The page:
1946 – The musical Annie Get Your Gun opens on Broadway, to run for 1147 performances



1947 – Pravda denounces the U.S. Marshall Plan to aid in the economic recovery of Europe from the devastation of WWII

1951 – J.D. Salinger’s novel The Catcher in the Rye is published



1960 – Alfred Hitchcock’s film Psycho, starring Janet Leigh and Anthony Perkins, opens in New York City

1961 – Soviet premiere danseur Rudolf Nureyev of the Kirov Ballet defects to the West at the Paris Le Bourget Airport instead of boarding a plane to return to the USSR

1962 – The Isley Brothers release “Twist and Shout”



1963 – Valentina Vladimirovna Tereshkova becomes the first woman in space when she pilots Vostok 6

1969 – The U.S. Supreme Court rules 9-1 in Powell v. McCormack that the House of Representatives may exclude a duly elected representative, but only for the reasons enumerated in the Qualifications of Members Clause of Article One of the Constitution

1969 – Apollo 11 blasts off from Cape Kennedy on the first manned mission to the moon

1972 – The Who release “Join Together” in the UK



1972 – David Bowie releases The Rise and Fall of Ziggy Stardust and the Spiders From Mars



1973 – Former White House aide Alexander P. Butterfield publicly revealed the existence of President Richard Nixon’s secret taping system during the Senate Watergate hearings

1980 – The John Belushi-Dan Aykroyd movie The Blues Brothers premieres in Chicago



1991 – International Day of the African Child * honors the participants in the Soweto Uprising on June 16, 1976, over 10,000 black school children marched in a column over half a mile long in protest of the poor quality of education available to them, and demanding their right to be taught in their own language instead of Afrikaans; the police opened fire on the children, and killed at least 176 of them, and wounded over 1,000 others; the shooting of the children caused increased international outcry and pressure. It is now marked as Youth Day * in South Africa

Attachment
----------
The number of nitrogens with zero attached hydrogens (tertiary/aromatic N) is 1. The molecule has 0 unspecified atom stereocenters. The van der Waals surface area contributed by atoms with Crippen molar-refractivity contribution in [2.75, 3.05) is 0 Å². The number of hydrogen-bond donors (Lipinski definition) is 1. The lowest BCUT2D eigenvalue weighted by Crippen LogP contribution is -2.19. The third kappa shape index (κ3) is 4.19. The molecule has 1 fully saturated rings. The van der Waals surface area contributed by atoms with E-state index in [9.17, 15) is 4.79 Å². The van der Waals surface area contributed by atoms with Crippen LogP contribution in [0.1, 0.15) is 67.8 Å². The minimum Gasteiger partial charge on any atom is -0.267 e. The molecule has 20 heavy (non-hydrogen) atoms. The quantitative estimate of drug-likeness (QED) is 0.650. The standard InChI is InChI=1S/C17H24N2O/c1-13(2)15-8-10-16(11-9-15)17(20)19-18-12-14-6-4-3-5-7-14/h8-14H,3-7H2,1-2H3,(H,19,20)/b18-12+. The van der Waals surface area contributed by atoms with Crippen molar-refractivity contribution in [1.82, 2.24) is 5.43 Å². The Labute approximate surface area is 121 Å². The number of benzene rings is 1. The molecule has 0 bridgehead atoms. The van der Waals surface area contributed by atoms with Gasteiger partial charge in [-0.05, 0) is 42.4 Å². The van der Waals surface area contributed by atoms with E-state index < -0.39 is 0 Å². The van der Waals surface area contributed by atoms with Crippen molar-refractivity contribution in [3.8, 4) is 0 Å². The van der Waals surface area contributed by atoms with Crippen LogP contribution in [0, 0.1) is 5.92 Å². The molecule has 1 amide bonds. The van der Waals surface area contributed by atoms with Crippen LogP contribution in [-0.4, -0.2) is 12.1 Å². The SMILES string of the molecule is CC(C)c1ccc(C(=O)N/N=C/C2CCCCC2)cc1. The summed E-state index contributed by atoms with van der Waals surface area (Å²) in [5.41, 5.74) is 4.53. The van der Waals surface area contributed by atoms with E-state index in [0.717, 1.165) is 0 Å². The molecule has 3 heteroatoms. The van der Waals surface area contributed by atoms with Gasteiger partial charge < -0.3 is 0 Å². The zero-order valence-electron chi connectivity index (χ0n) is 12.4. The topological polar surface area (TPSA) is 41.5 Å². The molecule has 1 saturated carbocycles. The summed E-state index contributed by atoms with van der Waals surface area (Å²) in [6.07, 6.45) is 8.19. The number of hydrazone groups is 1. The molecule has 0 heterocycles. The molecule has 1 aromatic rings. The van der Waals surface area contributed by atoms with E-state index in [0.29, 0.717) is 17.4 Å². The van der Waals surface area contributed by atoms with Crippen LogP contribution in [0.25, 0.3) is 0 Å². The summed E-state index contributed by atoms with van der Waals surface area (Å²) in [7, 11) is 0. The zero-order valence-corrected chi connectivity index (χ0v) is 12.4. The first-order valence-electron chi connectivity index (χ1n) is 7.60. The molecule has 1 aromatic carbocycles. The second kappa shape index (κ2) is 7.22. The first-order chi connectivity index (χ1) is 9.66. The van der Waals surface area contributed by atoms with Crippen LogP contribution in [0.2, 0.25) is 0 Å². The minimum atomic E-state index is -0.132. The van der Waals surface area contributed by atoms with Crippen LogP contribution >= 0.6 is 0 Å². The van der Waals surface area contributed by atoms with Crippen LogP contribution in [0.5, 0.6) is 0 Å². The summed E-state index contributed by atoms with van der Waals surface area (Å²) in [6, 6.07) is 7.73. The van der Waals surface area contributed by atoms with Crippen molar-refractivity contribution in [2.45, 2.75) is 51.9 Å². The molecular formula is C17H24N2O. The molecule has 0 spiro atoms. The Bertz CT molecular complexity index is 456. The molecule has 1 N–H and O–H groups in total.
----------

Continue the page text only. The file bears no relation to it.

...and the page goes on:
1995 – Batman Forever, starring Val Kilmer and Chris O’Donnell, opens with a record $528 million weekend



1999 – Thabo Mbeki is elected second President of a democratic South Africa; in his inaugural address, he pays tribute to his predecessor, Nelson Mandela, of “a generation that pulled our country out of the abyss and placed it on the pedestal of hope, on which it rests today”

2004 – Martha Stewart is sentenced to five months in prison and five months of home confinement by a federal judge for lying about a stock sale

2007 – National Flip Flop Day is started by Tropical Smoothie Café to celebrate its 10th Anniversary. Customers wearing flip flops receive a free Jetty Punch Smoothie, and donations are collected for Camp Sunshine in Casco Maine, a year-round program for children with life-threatening illnesses and their families; since its debut in 2007, Flip Flop Day has raised over $3.7 million for Camp Sunshine



2012 – Pilot and astronaut Liu Yang becomes the first Chinese woman in space as a crew member of the Shenzhou 9 mission

2014 – World Sea Turtle Day * is promoted by the National Oceanic and Atmospheric Administration (NOAA)

2016 – Philadelphia Becomes the first major U.S. city to tax sodas, at a rate of 1.5 cents per ounce, whether made with sugar or artificial sweeteners, in spite of fierce opposition from the American Beverage Association, which vows legal action against the tax

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About wordcloud9

Nona Blyth Cloud has lived and worked in the Los Angeles area for the past 45 years, spending much of that time commuting on the 405 Freeway. After Hollywood failed to appreciate her genius for acting and directing, she began a second career managing non-profits, from which she has retired. Nona has now resumed writing whatever comes into her head, instead of reports and pleas for funding. She lives in a small house overrun by books with her wonderful husband and a bewildered Border Collie.